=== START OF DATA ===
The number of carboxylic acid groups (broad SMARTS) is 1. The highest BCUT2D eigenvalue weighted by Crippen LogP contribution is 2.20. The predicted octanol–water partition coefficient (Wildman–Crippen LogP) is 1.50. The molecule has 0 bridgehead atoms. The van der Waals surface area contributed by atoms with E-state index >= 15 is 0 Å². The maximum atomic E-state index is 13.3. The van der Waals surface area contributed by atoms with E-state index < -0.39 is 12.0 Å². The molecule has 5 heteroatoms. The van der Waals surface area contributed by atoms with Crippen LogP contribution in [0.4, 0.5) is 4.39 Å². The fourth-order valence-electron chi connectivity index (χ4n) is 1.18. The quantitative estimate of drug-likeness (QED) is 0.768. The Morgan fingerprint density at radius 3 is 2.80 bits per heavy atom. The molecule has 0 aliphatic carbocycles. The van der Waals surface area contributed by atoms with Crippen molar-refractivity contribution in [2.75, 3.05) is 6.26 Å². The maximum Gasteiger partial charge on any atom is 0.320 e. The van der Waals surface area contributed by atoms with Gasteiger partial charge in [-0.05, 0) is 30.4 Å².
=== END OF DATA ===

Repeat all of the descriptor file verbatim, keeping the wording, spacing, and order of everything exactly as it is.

The number of carboxylic acid groups (broad SMARTS) is 1. The highest BCUT2D eigenvalue weighted by Crippen LogP contribution is 2.20. The predicted octanol–water partition coefficient (Wildman–Crippen LogP) is 1.50. The molecule has 0 bridgehead atoms. The van der Waals surface area contributed by atoms with E-state index >= 15 is 0 Å². The maximum atomic E-state index is 13.3. The van der Waals surface area contributed by atoms with E-state index < -0.39 is 12.0 Å². The molecule has 5 heteroatoms. The van der Waals surface area contributed by atoms with Crippen LogP contribution in [0.4, 0.5) is 4.39 Å². The fourth-order valence-electron chi connectivity index (χ4n) is 1.18. The quantitative estimate of drug-likeness (QED) is 0.768. The Morgan fingerprint density at radius 3 is 2.80 bits per heavy atom. The molecule has 0 aliphatic carbocycles. The van der Waals surface area contributed by atoms with Crippen molar-refractivity contribution in [2.75, 3.05) is 6.26 Å². The maximum Gasteiger partial charge on any atom is 0.320 e. The van der Waals surface area contributed by atoms with Gasteiger partial charge in [-0.05, 0) is 30.4 Å².